Buenos Aires, Argentina. 
Not enough words to describe this city.
Discovering the Patagonias. The trip ends where it began, closing a circle. When we first arrived in Argentina, we didn’t stay more than 12 hours in Buenos Aires as we decided to take a bus as soon as possible. We would be back and enjoy the city leisurely.
We had reached our goal, Ushuaia, “the end of the world”. And the end of the world was indeed as far as we could go…  
After a couple of days visiting Ushuaia, the 6km rail track built by the life sentenced prisoners, the boat trip to visit the sea lions colony, the “faro del fin del mundo” and the pinguin colonies, we flew back to Buenos Aires, where we arrived late afternoon. 
I had no place to stay. And I couldn’t find any room, hotel or flat in the part of the city where I wanted to stay. I ended up finding a room in a shack shared by a couple of families… I was happy I had where to sleep! I would look for a room the next day. 
Buenos Aires is a city full of surprises with many things to visit: La Boca, San Telmo market, Café Tortoni, La Recoleta Cemetery where Eva Peron is buried, the beautiful Modern Art Museu, the bridge “de la mujer”, to name a few.
Today I’ll be writing about San Telmo’s fair and “La Boca”, two places that one just can’t get enough of.

San Telmo.
San Telmo is not just another fair. Be it the novelty, the air, the people, the smells, the rhythm, truth is that this fair talks to you on a very personal level. At least it did to me. I am particularly fond of fairs as I believe it says a lot about a country and its people. Here the stallholders look at you both with an invitation to buy and chat - and you can’t actually tell which is the stronger pull! I met a stall holder selling dolls. Doctor “muñeca”, he was called. He talked about his muñecas (dolls) with much love and interest and every doll had a name and a story. These dolls were not just works of Art, they had personality!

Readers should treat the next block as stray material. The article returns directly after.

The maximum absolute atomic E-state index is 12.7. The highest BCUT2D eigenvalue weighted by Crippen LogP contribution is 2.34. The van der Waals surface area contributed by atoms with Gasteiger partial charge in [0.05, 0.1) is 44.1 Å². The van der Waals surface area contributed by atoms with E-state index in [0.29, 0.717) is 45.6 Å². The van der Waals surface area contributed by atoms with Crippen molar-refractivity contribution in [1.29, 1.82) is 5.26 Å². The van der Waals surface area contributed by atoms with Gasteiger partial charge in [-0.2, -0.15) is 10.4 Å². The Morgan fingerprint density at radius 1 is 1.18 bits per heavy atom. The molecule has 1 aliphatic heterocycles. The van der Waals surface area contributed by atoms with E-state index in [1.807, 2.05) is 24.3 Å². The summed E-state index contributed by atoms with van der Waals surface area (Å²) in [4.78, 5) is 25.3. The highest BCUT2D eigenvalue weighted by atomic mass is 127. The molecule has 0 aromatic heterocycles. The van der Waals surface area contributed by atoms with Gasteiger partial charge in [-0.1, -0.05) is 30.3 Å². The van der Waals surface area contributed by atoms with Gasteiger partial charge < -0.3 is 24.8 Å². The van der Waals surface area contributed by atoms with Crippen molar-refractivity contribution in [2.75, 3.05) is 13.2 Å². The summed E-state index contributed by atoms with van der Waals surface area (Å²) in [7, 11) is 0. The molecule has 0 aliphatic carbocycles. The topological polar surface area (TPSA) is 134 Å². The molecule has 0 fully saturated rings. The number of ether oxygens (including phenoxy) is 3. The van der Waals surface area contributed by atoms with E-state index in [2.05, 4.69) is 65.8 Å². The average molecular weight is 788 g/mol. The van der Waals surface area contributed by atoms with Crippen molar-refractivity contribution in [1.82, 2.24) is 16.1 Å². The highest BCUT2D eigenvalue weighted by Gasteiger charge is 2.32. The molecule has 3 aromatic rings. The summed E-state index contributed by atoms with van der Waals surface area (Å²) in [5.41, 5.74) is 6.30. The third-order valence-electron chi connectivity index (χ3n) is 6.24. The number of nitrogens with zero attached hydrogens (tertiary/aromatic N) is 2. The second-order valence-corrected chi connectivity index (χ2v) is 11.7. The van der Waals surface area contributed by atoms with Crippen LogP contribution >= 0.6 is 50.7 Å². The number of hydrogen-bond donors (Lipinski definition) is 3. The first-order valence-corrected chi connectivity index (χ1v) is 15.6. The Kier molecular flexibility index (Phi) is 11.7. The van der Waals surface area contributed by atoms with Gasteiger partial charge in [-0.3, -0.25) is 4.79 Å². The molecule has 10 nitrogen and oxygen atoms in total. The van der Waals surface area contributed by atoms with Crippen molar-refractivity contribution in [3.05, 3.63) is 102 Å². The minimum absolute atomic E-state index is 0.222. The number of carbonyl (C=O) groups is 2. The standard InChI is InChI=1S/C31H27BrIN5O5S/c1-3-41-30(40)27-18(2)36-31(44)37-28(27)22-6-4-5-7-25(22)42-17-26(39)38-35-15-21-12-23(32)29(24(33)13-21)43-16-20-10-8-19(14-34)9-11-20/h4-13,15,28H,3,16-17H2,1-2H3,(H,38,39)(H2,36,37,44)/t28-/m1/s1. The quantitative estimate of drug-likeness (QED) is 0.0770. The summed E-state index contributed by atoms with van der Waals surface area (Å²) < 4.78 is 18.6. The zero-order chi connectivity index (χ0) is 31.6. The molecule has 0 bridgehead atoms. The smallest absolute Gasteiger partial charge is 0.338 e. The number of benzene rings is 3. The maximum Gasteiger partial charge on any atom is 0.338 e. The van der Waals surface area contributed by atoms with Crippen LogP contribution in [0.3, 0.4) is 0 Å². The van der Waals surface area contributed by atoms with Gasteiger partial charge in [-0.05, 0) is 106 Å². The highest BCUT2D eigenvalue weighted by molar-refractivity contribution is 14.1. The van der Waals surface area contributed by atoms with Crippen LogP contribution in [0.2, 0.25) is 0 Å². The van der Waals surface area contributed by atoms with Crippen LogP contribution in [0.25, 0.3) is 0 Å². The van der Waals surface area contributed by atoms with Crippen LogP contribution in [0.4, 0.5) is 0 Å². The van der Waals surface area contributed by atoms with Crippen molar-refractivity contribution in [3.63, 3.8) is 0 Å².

But what I really wanted to buy was a calabash gourd to drink tea mate the proper way, as I had been taught on one of the long bus trips down the Patagonia. And that’s how I found my indian brother. In fact, the feeling was more of a “recognition” than meeting somebody for the first time. We stared at each other beyond time, and words. Finally a sound came out of my throat: do you have gourds? Just this one, he said. I made it myself. It’s used. The straw is made of silver alloy so it doesn’t alter the real taste and feel of the mate leaves. This gourd had been his. I had just been to another stall where I had seen brand new gourds, but they were “lifeless”. How much? 100 pesos. The brand new ones were 50 pesos. Thank you, I said. And walked away. One hour later I was back. Again we looked at each other. This time we both smiled. I’ll take the gourd, I told him. I wasn’t just buying a calabash gourd, I was buying its history, sharing in its energy. The indian walked toward me, gave me a hug and whispered - my brother. I felt the drums of the native american in my heart. And I recognised him, same way he had recognised me. 
The calabash gourd was the most precious gift I bought in Argentina. And it made me very happy. 

After San Telmo we took a taxi to La Boca.

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